Desperado - Movie Reviews - Rotten Tomatoes

Desperado Reviews

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October 11, 2017
As superb as the action is, the rest of the movie save for a few scenes of crazed brilliance, feels like a rehashing of the original.
½ September 20, 2017
Coming back to this film after many years I realise that Desperado is one of those sequels which should theoretically fail but for some reason it doesn't. It doesn't have much to show despite violence & guns-blazing scenes but these are enough to keep viewers entertained.
August 11, 2017
With a bit more focus and better characters, 'Desperado' could have been something truly special. As it stands, it's an entertaining action shoot-em-up that oozes style supported by a great cast (and a fantastic opening).
June 8, 2017
Entertaining but outclassed by it's sequel. Lots of fun, ridiculous action to satiate any action junkie.
March 26, 2017
great action lots of fun and some gore
½ January 22, 2017
Very entertaining. Good action. The cast and the plot was better than the original movie.
½ January 21, 2017
Great intro to Robert R. Enjoyed this very much
November 21, 2016
brilliantly staged and paced
October 17, 2016
Definitely not original but still quite entertaining. The highlight for me definitely was Steve Buscemi's character and acting, while extra points have to be awarded for the very good soundtrack. And of course the action is pretty good, leaving no room to feel bored.
August 29, 2016
Like Ninja Scroll, this movie boast a near perfect blend of sex&violence. Unlike Ninja Scroll, it boast concepts more relatable to a North American audience and is live action, so older audiences with a stigma regarding animation will find this accessable.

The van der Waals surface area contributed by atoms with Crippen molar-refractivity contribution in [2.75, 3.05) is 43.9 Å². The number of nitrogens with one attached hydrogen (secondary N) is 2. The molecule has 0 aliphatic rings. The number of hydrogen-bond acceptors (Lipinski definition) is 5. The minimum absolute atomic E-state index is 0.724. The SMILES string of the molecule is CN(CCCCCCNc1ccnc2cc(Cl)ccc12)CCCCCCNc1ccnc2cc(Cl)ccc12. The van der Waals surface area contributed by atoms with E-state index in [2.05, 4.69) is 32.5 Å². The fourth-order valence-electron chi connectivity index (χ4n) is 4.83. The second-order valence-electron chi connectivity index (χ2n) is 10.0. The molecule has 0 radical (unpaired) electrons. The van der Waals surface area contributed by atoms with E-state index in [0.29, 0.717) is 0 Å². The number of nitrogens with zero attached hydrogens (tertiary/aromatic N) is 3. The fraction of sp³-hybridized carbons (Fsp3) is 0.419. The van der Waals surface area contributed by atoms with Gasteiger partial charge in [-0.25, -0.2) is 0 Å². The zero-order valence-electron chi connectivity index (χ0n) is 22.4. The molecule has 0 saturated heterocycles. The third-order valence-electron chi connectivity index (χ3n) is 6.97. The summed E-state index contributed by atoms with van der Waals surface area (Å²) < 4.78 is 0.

½ July 29, 2016
This was a solid and highly enjoyable take on the spaghetti western by Rodriguez that rightfully put the director on the map and provided star Antonio Banderas the breakthrough he needed in the American marketplace. Though I love his work on the Sin City films, particularly the first, his incredible earlier trilogy will always hold a special place in my cinephilic heart.

My recent project of coming to terms with classic Westerns has only further helped me enjoy these more recent contemporary releases.
July 29, 2016
One of Robert Rodriguez's earlier action films that take place in Mexico. And it's pretty good. I do have to says, that his Mexican action films do get quite uninspired, but this one is cool. There's good acting from famous actors and a good rock score that works good during the action scenes. And plenty of bloody gun scenes, as well as some creative weapon ideas. But I'm not sure that it's a direct sequel to 1992's "El Mariachi", so you ain't obliged to watch this one first. Recommended !!
April 11, 2016
Following the trend of breakout writer/directors who more or less have the opportunity to remake their (cheap) first movie with the backing of a studio, Robert Rodriguez's 1995 remake/sequel Desperado is heavy on style, shows much of the fun energy that was is in its predecessor but lacks a script to fully engage for the 107-minute runtime-resulting being a disappointing follow up. Although there are a couple of great scenes (that seem to have been inspired by Quentin Tarantino), Rodriguez's thin plot is even more of a letdown when compared to 'Mariachi' and has stripped away much of the quirky humor from the first outing. This may be due to studio interference or maybe the writer/director wanted to veer away from his original instincts but some of the charm that peaked through the gunfire has gone missing. Amid this, Rodriguez still maintains to infuse his second entry in the "Mexico Trilogy" with iconic characters (Antonio Banderas is just cool), fun (over-the-top) action and enough style to satisfy with Desperado.